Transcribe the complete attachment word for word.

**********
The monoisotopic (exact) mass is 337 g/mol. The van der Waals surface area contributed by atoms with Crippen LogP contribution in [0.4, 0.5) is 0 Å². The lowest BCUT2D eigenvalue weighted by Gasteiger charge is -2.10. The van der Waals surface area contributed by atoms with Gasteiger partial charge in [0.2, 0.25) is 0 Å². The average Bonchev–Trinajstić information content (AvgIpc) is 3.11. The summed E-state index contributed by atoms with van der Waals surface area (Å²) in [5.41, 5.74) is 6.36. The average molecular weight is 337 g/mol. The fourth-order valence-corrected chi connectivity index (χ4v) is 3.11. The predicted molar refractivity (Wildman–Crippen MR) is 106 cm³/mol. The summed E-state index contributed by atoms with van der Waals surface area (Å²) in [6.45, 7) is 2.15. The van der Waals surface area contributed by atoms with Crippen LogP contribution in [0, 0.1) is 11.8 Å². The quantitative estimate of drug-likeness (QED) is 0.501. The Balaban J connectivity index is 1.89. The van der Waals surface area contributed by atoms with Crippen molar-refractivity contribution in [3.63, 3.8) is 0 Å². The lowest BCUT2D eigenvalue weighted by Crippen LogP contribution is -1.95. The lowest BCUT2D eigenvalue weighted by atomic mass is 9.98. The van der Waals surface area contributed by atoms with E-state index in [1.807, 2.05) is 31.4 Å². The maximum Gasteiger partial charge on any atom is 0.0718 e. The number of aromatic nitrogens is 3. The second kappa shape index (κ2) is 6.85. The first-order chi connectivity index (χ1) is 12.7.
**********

The monoisotopic (exact) mass is 337 g/mol. The van der Waals surface area contributed by atoms with Crippen LogP contribution in [0.4, 0.5) is 0 Å². The lowest BCUT2D eigenvalue weighted by Gasteiger charge is -2.10. The van der Waals surface area contributed by atoms with Gasteiger partial charge in [0.2, 0.25) is 0 Å². The average Bonchev–Trinajstić information content (AvgIpc) is 3.11. The summed E-state index contributed by atoms with van der Waals surface area (Å²) in [5.41, 5.74) is 6.36. The average molecular weight is 337 g/mol. The fourth-order valence-corrected chi connectivity index (χ4v) is 3.11. The predicted molar refractivity (Wildman–Crippen MR) is 106 cm³/mol. The summed E-state index contributed by atoms with van der Waals surface area (Å²) in [6.45, 7) is 2.15. The van der Waals surface area contributed by atoms with Crippen LogP contribution in [0, 0.1) is 11.8 Å². The quantitative estimate of drug-likeness (QED) is 0.501. The Balaban J connectivity index is 1.89. The van der Waals surface area contributed by atoms with Crippen molar-refractivity contribution in [3.63, 3.8) is 0 Å². The lowest BCUT2D eigenvalue weighted by Crippen LogP contribution is -1.95. The lowest BCUT2D eigenvalue weighted by atomic mass is 9.98. The van der Waals surface area contributed by atoms with E-state index in [1.807, 2.05) is 31.4 Å². The maximum Gasteiger partial charge on any atom is 0.0718 e. The number of aromatic nitrogens is 3. The second kappa shape index (κ2) is 6.85. The first-order chi connectivity index (χ1) is 12.7.